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The effects of daily physical fitness activities on fourth-grade students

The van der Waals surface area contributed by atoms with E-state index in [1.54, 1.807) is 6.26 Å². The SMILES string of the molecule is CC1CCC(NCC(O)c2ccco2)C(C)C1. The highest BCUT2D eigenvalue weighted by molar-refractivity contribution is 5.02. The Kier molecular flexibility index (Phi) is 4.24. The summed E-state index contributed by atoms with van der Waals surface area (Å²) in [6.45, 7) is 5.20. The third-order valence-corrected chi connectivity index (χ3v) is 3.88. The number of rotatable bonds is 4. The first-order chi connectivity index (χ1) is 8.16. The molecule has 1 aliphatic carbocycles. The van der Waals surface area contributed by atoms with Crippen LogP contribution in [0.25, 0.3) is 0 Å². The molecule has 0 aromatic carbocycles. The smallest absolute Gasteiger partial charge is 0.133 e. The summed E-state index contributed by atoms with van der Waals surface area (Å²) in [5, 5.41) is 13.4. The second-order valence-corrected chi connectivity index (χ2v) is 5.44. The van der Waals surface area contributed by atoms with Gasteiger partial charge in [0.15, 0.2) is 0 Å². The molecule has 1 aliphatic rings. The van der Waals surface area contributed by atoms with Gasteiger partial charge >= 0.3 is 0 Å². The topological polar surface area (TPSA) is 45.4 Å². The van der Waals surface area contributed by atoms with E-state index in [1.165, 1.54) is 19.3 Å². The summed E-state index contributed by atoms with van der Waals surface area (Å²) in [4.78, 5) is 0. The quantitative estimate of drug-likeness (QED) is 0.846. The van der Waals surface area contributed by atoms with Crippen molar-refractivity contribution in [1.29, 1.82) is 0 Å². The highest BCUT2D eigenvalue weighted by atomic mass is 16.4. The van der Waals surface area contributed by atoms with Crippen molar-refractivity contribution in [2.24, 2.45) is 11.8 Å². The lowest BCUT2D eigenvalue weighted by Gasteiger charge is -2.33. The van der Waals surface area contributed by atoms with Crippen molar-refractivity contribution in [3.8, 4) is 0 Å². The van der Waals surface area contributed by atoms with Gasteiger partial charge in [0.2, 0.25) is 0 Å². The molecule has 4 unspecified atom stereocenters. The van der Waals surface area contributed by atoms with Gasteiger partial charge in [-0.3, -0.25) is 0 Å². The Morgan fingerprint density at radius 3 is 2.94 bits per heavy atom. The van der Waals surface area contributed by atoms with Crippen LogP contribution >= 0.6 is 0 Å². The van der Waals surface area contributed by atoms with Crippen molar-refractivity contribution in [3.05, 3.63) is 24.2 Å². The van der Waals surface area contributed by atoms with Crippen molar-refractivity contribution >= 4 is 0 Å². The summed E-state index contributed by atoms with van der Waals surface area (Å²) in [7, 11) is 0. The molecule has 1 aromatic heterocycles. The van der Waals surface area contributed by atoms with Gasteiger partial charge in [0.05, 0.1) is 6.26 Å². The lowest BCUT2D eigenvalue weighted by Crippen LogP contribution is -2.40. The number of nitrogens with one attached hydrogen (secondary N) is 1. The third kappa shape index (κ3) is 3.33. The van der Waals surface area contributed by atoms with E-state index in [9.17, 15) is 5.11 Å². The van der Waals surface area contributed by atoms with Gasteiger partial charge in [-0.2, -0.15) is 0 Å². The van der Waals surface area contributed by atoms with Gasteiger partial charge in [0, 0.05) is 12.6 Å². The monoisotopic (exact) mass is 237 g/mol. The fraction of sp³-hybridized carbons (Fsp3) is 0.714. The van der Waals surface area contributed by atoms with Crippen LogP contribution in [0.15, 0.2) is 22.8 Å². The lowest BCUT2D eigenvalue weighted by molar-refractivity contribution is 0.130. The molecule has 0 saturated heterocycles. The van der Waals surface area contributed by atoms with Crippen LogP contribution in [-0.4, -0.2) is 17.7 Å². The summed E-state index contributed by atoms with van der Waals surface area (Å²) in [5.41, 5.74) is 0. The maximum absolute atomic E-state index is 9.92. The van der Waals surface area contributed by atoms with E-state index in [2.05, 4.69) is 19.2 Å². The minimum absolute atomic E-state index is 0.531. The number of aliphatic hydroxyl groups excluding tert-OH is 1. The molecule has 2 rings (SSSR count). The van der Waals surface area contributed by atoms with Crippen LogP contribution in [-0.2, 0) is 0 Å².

The purpose of this study was to determine if there is a difference in physical fitness between fourth-grade students that participate in a regularly scheduled exercise program and fourth-grade students that do not participate in a regularly scheduled exercise program. Children of all ages use social media, play video games, and surf the Internet all hours of the day. Consequently, children are not as active. Encouraging students to exercise regularly through school fitness programs may mitigate the problem of inactivity. In this study, the treatment group consisted of 64 fourth-grade students who received 200 minutes of physical education every ten days. Physical education activities included but were not limited to running, curl-ups, pushups, Progressive Aerobic Cardiovascular Endurance Run (PACER), and team sports. The control group consisted of 63 fourth-grade students that received less than 40 minutes of physical education from a physical education specialist every ten days. The objective of this study was to compare students that receive the required 200 minutes of physical education every ten days and students that do not. An ANCOVA was used to determine if there were significant differences in physical fitness performance between the two groups. The alpha level was set at <.05. The results of the analysis showed no significant differences on the FitnessGram curl-ups, PACER, and trunk-lift tests in physical fitness between the two groups of students. However, the results showed a significant difference in physical fitness between the two groups on the FitnessGram push-up test in favor of the group that received 200 minutes of physical activity every ten days.